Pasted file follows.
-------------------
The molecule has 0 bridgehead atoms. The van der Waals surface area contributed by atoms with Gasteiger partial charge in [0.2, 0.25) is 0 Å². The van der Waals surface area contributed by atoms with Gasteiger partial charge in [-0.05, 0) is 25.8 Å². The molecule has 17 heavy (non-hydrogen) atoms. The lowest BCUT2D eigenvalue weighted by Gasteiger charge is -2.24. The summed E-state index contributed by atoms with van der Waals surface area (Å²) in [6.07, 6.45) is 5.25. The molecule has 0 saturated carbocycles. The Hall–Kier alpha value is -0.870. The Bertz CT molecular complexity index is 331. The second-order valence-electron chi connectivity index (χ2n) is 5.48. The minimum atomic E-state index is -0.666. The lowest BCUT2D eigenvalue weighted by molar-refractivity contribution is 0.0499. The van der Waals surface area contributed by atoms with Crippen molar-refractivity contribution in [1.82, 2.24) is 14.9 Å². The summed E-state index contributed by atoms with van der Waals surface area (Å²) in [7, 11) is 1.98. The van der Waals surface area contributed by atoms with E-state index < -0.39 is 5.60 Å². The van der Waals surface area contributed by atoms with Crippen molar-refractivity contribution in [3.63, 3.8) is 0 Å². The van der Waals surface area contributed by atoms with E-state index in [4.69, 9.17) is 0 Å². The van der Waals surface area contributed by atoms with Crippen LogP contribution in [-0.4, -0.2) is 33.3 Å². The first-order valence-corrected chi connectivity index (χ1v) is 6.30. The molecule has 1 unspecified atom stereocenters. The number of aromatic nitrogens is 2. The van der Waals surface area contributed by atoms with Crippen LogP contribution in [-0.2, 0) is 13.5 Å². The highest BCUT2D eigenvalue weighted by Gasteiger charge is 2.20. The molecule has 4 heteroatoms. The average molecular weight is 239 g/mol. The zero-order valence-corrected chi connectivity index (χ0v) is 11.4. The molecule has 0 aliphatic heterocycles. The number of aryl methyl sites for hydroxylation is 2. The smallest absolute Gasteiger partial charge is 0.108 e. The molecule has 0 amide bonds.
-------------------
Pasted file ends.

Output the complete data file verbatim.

The molecule has 0 bridgehead atoms. The van der Waals surface area contributed by atoms with Gasteiger partial charge in [0.2, 0.25) is 0 Å². The van der Waals surface area contributed by atoms with Gasteiger partial charge in [-0.05, 0) is 25.8 Å². The molecule has 17 heavy (non-hydrogen) atoms. The lowest BCUT2D eigenvalue weighted by Gasteiger charge is -2.24. The summed E-state index contributed by atoms with van der Waals surface area (Å²) in [6.07, 6.45) is 5.25. The molecule has 0 saturated carbocycles. The Hall–Kier alpha value is -0.870. The Bertz CT molecular complexity index is 331. The second-order valence-electron chi connectivity index (χ2n) is 5.48. The minimum atomic E-state index is -0.666. The lowest BCUT2D eigenvalue weighted by molar-refractivity contribution is 0.0499. The van der Waals surface area contributed by atoms with Crippen molar-refractivity contribution in [1.82, 2.24) is 14.9 Å². The summed E-state index contributed by atoms with van der Waals surface area (Å²) in [7, 11) is 1.98. The van der Waals surface area contributed by atoms with E-state index < -0.39 is 5.60 Å². The van der Waals surface area contributed by atoms with Crippen molar-refractivity contribution in [3.63, 3.8) is 0 Å². The van der Waals surface area contributed by atoms with E-state index in [4.69, 9.17) is 0 Å². The van der Waals surface area contributed by atoms with Crippen LogP contribution in [-0.4, -0.2) is 33.3 Å². The first-order valence-corrected chi connectivity index (χ1v) is 6.30. The molecule has 1 unspecified atom stereocenters. The number of aromatic nitrogens is 2. The van der Waals surface area contributed by atoms with Crippen LogP contribution in [-0.2, 0) is 13.5 Å². The highest BCUT2D eigenvalue weighted by Gasteiger charge is 2.20. The molecule has 4 heteroatoms. The average molecular weight is 239 g/mol. The zero-order valence-corrected chi connectivity index (χ0v) is 11.4. The molecule has 0 aliphatic heterocycles. The number of aryl methyl sites for hydroxylation is 2. The smallest absolute Gasteiger partial charge is 0.108 e. The molecule has 0 amide bonds.